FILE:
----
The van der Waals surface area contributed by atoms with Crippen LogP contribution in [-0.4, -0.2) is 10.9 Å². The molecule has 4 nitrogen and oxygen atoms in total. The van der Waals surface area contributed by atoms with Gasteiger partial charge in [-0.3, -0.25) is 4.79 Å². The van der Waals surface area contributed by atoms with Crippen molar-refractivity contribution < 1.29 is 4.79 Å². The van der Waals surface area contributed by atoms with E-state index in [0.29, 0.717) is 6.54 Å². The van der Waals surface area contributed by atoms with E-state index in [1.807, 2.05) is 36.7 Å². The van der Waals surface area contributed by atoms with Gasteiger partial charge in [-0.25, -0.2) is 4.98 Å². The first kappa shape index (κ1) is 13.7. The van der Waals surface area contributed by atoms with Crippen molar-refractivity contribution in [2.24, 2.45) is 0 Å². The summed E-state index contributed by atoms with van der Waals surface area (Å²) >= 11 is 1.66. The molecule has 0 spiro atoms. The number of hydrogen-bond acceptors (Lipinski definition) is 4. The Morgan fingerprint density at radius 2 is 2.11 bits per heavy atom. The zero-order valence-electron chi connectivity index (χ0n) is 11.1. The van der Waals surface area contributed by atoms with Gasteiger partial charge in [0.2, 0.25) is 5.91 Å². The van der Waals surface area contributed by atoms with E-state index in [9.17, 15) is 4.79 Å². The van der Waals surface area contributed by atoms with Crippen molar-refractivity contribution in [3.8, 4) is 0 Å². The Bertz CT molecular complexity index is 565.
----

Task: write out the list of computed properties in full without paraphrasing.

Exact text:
The van der Waals surface area contributed by atoms with Crippen LogP contribution in [-0.4, -0.2) is 10.9 Å². The molecule has 4 nitrogen and oxygen atoms in total. The van der Waals surface area contributed by atoms with Gasteiger partial charge in [-0.3, -0.25) is 4.79 Å². The van der Waals surface area contributed by atoms with Crippen molar-refractivity contribution < 1.29 is 4.79 Å². The van der Waals surface area contributed by atoms with E-state index in [0.29, 0.717) is 6.54 Å². The van der Waals surface area contributed by atoms with E-state index in [1.807, 2.05) is 36.7 Å². The van der Waals surface area contributed by atoms with Gasteiger partial charge in [-0.25, -0.2) is 4.98 Å². The first kappa shape index (κ1) is 13.7. The van der Waals surface area contributed by atoms with Crippen molar-refractivity contribution in [2.24, 2.45) is 0 Å². The summed E-state index contributed by atoms with van der Waals surface area (Å²) >= 11 is 1.66. The molecule has 0 spiro atoms. The number of hydrogen-bond acceptors (Lipinski definition) is 4. The Morgan fingerprint density at radius 2 is 2.11 bits per heavy atom. The zero-order valence-electron chi connectivity index (χ0n) is 11.1. The van der Waals surface area contributed by atoms with Gasteiger partial charge in [0.2, 0.25) is 5.91 Å². The van der Waals surface area contributed by atoms with E-state index in [9.17, 15) is 4.79 Å². The van der Waals surface area contributed by atoms with Crippen molar-refractivity contribution in [3.8, 4) is 0 Å². The Bertz CT molecular complexity index is 565.